The CEO turned towards the middle of the room waving the draft article at me, her nostrils flaring.

“I thought you had a Ph.D!?”

Not normally quick with a witty or savage comeback, I couldn’t even respond poorly. I had nothing to say.  I walked away from the comment and the conflict. As I  backed away from the explosion,  I watched  horror register on the face of our colleague who was seated nearby. The kindly middle-aged Christian CFO  was visibly shocked by the brutality of the outburst. I was so astonished by the volcanic fury that I was unable to react. Instead I retreated, surprised that someone would do something so unprofessional in a professional context.

I might have thrown a plate at the wall, called her a ‘forker’, told her she was a narcissist, and brought her down. But after quietly tolerating her blaming for nearly a year, I let the savagery float over me. Just as I had ignored her sniping at me because she didn’t attend to things, because she rang the wrong person, when she excluded me, turned people against me, couldn’t manage the technology, tried to slide into my job, promised support she never provided, overlooked me and my efforts. I do have a Ph.D in English Literature, but I am not a journalist. The article she asked me to write was a puff piece for an inflight magazine about something boring by someone annoying who didn’t respond to inquiries and I did it badly. Shortly afterwards I resigned; leaving soon after the departure of the CFO.

Bruised and thoughtful I began to process the experience by talking to my successful female friends about the ways that they survived high-pressure situations at work. Determined to wrangle a redemptive narrative for myself, I interviewed friends in high places about their experiences. I was particularly interested in finding out how they had or developed the resilience to maintain their equanimity in uncomfortable or threatening environments. I wanted to work out what I could have done better.

I interviewed—actually had lunch with—a senior university academic in a management position that alienated her from her department, a magistrate who had 2 colleagues die recently by suicide, another magistrate who had been assaulted in a shopping centre carpark by someone who had appeared before her, a high profile public and provocative historian, director of a museum, a doctor of sexual health who had worked in Kings Cross during the HIV/AIDS epidemic, CEO of charitable foundation, a highly successful entrepreneur who runs a company with a huge turnover. My research question: How do women in high pressure situations succeed and stay centred ?

Each woman had a different valuable insight to offer. My friend, the magistrate who was the only person at her western suburbs high school class to go to university, told me that in court she has so many cases to hear that she must move on from one to the next, certain that she’s made an appropriate decision and confident that she can turn her attention to the next one. Her decisiveness is based on experience and knowledge of the Law. This clarity means that she doesn’t turn over each decision tortured by the possibilities. She leaves work and has a full and satisfying life unimpeded by regrets and indecision. My friend the university leader said that she turns to protocol to protect herself from possible recrimination and to easily respond to uncomfortable questions from others. She’s confident that this kind of governance builds a fence around her. She is protected and accountable. She also relies on this approach when challenged by questions she cannot or does not want to answer. Another talked about the importance of having mentors to guide you and friends to buoy you. The entrepreneur builds real and ethical relationships with her suppliers and employees. She is both creative and extraordinarily strategic; when we play cards, I only ever win, when I am paired with her.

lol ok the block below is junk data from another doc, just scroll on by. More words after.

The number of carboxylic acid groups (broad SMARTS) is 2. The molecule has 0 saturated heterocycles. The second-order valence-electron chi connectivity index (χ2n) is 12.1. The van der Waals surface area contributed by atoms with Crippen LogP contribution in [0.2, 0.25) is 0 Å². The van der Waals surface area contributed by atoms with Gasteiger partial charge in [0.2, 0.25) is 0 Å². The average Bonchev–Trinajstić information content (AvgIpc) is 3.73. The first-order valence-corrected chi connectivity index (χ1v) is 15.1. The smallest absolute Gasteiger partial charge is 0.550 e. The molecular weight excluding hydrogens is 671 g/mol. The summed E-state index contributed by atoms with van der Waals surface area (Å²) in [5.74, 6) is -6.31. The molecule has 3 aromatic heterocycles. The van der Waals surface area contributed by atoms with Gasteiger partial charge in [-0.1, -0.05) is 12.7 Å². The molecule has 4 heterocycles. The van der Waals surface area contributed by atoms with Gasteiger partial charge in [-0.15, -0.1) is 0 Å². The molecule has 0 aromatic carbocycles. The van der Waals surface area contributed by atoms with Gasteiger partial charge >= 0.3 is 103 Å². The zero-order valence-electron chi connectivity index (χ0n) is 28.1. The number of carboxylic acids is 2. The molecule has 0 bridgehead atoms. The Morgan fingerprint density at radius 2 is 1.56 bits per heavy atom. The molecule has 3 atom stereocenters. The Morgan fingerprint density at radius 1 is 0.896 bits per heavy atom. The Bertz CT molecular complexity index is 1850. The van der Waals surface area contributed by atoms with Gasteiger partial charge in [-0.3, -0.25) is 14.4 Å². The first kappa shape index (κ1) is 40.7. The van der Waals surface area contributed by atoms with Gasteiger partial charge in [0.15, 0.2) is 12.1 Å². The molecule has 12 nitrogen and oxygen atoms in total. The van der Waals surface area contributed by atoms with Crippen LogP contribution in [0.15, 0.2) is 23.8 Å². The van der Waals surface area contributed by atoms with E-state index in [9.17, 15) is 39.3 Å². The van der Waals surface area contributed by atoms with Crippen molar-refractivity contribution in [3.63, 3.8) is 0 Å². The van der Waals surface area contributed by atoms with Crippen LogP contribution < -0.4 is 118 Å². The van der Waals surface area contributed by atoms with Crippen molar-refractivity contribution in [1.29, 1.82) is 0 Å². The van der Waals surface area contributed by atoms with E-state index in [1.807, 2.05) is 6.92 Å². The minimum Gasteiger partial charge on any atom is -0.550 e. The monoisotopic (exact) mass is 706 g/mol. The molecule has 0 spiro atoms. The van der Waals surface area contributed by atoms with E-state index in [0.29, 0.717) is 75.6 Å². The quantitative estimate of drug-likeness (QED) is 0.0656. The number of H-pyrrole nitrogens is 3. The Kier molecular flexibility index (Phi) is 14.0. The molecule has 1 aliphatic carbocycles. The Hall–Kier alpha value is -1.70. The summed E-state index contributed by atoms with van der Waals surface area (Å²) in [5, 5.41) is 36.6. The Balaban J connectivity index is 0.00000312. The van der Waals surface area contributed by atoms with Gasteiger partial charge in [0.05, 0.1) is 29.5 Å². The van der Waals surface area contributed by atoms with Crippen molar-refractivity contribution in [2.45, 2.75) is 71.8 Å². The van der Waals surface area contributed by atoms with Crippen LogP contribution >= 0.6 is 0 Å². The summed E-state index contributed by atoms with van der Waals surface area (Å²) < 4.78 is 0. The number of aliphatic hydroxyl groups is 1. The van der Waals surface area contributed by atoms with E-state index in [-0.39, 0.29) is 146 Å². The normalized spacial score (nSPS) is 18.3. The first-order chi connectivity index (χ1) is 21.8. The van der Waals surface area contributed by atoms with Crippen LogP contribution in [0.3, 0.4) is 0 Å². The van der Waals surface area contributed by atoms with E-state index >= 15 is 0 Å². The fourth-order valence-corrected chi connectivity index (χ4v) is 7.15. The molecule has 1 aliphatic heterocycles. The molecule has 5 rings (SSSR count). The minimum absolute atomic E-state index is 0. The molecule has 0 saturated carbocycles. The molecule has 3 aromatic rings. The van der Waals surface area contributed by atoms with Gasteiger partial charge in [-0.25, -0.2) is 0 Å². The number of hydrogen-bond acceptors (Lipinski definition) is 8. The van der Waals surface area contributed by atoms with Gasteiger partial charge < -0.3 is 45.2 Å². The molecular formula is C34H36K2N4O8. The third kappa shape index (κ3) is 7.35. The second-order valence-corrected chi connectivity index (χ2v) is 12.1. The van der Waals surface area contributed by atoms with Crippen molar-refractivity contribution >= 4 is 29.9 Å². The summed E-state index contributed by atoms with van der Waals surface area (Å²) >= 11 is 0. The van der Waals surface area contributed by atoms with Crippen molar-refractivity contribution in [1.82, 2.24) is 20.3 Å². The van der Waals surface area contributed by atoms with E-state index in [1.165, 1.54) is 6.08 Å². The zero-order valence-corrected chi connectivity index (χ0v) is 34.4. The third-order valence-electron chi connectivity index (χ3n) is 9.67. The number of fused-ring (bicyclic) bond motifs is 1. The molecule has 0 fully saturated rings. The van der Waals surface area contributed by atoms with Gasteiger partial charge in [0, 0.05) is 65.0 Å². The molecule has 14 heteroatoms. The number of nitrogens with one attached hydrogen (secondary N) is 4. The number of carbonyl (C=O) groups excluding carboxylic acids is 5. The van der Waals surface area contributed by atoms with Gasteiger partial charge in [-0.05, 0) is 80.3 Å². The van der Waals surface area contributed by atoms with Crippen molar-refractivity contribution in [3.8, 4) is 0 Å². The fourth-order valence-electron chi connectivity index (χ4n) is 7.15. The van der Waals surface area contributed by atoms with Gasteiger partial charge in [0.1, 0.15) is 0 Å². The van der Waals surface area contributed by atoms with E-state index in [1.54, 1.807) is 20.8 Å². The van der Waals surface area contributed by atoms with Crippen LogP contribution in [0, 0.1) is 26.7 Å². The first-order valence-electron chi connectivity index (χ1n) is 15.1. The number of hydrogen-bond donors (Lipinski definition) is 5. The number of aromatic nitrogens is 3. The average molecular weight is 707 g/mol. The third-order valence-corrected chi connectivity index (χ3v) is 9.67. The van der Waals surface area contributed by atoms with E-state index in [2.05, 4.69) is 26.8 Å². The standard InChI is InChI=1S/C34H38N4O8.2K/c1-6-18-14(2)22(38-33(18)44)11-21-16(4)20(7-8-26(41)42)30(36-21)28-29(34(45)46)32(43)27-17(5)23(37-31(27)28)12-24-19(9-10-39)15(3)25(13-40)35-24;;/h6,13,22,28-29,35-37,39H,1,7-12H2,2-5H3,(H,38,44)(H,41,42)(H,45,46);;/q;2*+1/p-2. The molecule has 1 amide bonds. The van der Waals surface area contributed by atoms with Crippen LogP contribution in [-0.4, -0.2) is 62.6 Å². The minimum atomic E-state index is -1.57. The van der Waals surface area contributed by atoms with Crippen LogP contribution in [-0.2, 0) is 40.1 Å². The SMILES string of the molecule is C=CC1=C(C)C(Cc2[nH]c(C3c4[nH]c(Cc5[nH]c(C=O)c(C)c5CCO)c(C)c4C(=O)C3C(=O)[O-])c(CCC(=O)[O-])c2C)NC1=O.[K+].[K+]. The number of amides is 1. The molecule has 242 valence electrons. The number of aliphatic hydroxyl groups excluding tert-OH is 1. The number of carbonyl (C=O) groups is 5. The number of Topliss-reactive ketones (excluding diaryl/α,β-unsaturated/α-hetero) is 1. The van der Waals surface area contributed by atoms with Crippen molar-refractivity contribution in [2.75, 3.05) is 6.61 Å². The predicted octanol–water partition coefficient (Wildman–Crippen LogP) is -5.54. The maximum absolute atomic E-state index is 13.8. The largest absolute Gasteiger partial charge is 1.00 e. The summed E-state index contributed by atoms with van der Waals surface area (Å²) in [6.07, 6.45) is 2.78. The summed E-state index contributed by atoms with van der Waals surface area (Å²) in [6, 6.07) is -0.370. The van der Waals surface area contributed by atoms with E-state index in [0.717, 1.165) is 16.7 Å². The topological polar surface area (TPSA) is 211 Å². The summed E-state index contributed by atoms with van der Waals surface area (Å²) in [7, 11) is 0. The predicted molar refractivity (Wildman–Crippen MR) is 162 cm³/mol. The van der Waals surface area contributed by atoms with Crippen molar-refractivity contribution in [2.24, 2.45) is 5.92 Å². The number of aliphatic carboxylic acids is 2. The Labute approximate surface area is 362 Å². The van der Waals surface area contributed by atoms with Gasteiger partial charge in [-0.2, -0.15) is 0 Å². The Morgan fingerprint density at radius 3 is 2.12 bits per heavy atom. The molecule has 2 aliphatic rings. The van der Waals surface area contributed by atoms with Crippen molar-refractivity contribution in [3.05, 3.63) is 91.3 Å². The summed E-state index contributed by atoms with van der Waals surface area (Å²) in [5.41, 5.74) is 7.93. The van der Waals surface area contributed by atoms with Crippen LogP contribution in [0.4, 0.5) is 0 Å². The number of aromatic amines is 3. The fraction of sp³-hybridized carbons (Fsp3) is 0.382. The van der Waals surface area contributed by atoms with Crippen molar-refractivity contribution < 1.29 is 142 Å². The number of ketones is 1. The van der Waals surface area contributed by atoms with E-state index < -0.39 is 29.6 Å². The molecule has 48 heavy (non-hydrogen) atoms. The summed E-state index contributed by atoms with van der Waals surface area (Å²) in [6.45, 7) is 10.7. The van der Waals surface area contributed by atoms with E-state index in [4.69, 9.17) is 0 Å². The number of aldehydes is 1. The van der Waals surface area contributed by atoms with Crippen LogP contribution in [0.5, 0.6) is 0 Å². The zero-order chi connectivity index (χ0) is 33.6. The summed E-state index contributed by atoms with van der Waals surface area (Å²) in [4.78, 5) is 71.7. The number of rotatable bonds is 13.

Through this research, I was able to interrogate and move past the discomfort of my experience. I learned specific tools and strategies to apply to other situations. So many wise and generous friends helped me to reframe what I  experienced in that position. I enjoyed our lunches and reflected on my friends’ very different perspectives and solutions, surprised by the diversity of their responses. Each situation, personality, industry seemed to build and require different competencies.

I found work in a field much better suited to my skills and interests and slowly began to rebuild my sense of mastery and expertise. One day, I might return to this project to catalogue the many interesting stories and reflections. For now though, it serves as a prompt for you. I call on you to write about a time when you were challenged and how you responded. Were you brave or cowed? What are your moments of resilience and courage? What helps you respond to high pressure situations?

Jewish Women of Words invites you to submit your own experiences for publication. We want to hear your stories of courage and resistance. As we approach the High Holidays send us reflections about your year, your life, your experience.

Email anecdotes of about 800 words to by 6 October 2022, the day after Yom Kippur.

Article by Author/s
Deborah Rechter
Deborah Rechter is one of the editors of Jewish Women of Words. She works really hard in museums and at heritage sites as a curator, teaches creative writing and mentors writers, and has a Ph.D in English Literature.

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